Freitag, 14. März 2014

Cloning your Windows installation on GPT partition tables

If you think of cloning your Windows installation to a bigger / better harddrive (or even a smaller SSD), you will first of all have to consider the difference between "classical" partition tables (which have been around for ages), and the new, fancy "GPT" partition tables with EFI partitions (which come with the "new BIOS" called UEFI; there are also "OEM partitions", which I hope to figure out as well).

I had read about all this superficially at some point, but mainly as a challenge to Linux, and without paying attention to possible Windows repercussions up-front. Like pretty much everyone else, I could only afford such luxuries as teenager... Anyway, you better google any details about all this if you're interested; this is more about early awareness and documenting related practicalities as I discover them.

There are many free tools allowing you to clone Windows even as it runs, but most won't work well with the shiny new GPT partition structures. And yet, even if you only need to clone classical partitions, you'd better stay away from Miray's HDClone. It does do the job well, but its free version is artificially slowed down to help sell the commercial editions. It used to be my tool of choice before I discovered how miserably it failed with GPT partitions.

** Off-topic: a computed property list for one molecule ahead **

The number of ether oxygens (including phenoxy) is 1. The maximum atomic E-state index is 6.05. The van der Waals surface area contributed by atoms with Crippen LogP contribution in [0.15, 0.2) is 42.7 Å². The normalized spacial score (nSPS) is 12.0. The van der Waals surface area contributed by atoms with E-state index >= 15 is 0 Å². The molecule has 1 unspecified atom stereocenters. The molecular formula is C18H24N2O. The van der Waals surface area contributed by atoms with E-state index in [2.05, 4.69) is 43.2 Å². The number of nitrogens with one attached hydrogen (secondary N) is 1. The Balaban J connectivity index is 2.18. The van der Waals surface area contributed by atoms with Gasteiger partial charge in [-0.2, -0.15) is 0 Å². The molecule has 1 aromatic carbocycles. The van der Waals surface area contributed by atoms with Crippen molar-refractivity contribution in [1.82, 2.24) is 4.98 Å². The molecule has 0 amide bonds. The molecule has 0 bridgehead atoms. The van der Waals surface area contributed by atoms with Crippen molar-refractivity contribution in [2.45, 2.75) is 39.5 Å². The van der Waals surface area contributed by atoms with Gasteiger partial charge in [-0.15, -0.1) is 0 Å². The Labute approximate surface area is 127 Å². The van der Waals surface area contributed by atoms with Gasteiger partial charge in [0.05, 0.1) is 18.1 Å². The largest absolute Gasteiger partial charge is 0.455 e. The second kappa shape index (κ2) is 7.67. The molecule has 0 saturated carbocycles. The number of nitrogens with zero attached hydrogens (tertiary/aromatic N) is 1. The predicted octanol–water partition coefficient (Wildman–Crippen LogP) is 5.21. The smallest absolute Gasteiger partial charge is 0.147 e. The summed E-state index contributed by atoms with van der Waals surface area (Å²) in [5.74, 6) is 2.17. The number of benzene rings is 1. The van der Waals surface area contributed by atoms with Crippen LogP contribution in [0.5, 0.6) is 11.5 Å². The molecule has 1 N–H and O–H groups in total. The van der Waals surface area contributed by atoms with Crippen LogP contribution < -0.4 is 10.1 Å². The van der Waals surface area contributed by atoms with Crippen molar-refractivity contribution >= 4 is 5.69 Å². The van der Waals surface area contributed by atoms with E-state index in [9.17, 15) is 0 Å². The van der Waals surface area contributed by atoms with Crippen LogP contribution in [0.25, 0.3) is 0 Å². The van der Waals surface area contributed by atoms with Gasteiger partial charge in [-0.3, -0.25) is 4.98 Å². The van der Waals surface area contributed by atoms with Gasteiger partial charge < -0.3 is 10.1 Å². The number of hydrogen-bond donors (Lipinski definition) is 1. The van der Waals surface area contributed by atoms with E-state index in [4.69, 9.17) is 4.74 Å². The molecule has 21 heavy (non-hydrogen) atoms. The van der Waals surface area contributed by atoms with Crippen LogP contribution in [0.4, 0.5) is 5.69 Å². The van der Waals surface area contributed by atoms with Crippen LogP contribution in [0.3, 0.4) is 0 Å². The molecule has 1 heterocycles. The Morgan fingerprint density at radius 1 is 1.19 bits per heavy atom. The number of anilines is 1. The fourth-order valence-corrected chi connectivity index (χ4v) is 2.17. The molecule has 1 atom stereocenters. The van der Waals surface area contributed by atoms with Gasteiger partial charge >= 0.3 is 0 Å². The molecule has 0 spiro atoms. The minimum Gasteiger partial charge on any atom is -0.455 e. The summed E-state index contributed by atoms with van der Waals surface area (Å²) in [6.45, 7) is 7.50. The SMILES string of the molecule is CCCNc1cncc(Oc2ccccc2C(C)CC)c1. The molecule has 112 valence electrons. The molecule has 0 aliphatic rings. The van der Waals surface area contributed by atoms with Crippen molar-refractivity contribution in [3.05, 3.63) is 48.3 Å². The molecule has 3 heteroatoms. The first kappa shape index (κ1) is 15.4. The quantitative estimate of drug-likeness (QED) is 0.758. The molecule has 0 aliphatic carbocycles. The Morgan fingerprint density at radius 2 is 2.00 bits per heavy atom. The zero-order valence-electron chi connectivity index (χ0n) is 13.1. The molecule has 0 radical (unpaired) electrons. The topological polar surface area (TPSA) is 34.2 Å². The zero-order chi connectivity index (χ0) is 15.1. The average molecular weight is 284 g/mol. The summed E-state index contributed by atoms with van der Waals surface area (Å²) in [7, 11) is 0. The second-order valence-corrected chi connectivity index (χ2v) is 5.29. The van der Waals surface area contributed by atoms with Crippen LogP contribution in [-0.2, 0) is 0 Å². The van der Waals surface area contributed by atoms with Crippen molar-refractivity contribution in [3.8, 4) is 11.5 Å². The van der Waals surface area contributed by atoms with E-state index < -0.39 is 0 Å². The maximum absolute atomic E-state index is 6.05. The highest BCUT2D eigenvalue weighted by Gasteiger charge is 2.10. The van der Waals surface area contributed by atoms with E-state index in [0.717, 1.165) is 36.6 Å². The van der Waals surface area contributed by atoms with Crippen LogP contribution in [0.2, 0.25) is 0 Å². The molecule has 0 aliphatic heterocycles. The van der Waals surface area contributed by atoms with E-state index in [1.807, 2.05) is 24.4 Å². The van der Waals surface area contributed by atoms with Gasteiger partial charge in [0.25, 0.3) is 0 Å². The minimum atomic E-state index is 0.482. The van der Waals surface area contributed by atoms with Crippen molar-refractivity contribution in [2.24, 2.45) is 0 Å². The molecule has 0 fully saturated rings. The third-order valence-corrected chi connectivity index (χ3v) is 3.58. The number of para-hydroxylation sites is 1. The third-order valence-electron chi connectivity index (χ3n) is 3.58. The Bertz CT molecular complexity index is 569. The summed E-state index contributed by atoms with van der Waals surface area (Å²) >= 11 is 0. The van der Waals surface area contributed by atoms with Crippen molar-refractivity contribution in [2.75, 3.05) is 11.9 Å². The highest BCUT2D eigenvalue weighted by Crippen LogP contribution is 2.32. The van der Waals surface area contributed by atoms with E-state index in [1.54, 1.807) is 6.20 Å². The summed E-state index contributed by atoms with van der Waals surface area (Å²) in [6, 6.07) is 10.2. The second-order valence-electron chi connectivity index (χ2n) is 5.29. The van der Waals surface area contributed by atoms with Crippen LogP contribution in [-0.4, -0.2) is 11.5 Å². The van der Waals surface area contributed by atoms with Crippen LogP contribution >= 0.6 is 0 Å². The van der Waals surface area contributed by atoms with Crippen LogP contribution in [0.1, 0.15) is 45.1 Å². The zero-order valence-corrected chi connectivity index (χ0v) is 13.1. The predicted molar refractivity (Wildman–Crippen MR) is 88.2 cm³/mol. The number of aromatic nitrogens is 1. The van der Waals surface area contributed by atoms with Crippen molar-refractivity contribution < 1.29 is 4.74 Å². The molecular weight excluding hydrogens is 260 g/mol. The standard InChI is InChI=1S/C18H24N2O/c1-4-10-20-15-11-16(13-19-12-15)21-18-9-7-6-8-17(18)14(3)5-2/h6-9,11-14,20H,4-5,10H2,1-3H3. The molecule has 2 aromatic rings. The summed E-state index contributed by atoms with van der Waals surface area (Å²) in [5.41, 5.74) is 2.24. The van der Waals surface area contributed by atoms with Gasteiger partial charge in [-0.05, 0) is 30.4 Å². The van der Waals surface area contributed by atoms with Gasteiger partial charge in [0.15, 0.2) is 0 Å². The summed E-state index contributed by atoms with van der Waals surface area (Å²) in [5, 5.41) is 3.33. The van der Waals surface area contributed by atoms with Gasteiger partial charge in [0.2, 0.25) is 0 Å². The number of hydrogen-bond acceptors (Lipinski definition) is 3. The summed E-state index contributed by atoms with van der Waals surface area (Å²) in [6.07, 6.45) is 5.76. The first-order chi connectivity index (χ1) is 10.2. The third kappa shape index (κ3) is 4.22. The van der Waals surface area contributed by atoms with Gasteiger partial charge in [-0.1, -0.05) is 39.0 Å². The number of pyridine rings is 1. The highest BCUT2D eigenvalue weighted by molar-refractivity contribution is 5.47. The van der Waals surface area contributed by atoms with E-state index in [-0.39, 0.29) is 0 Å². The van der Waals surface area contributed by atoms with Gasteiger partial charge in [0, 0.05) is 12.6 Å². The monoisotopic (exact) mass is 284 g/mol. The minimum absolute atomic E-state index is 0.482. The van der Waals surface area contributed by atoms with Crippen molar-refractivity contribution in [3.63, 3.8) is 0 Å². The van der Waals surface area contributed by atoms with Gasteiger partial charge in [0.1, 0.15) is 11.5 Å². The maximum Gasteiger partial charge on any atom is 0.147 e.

Anyway, now I know better, and for cloning disks with classical partition tables I'd use AOMEI Backupper. It's really fast, easy to use, and Chinese - they're very open about the latter, so I suppose we're good on the paranoia front. Still, it won't do too well for GPT-type partitions (EFI, OEM, or even recovery), so on to more experiences.

In order o get these cloned adequately, I ended up paying the euro equivalent of roughly 20 USD for Paragon's Migrate to SSD, a horribly branded, but fairly proficient cloning tool. Downside: It clones only the system partition, the main recovery partition and the OS partition itself. Additional recovery, OEM and primary partitions I had were completely ignored. Note: It apparently allows you to do selective cloning in case of moving a big, well-filled Windows partition over to small SSDs by leaving non-OS data behind, so if that's your usecase it may just the tool you need. In my case trying to fill the "missing partition" gap with diskpart and AOMEI didn't succeed, so I grumbled, went and searched again.

And finally, at long last it seems that I succeeded: the free-for-private-use edition of Macrium Reflect at least copied everything just fine, with a confirmation of successful boot-up still pending at this point. It may have some forgivable UI deficiencies, and it is undeniably slower than AOMEI (120 instead of 90 minutes for 1 TB over USB 3.0),  but at the end of the day it did the job. Two thumbs up! I'll report back in case it doesn't boot... :-)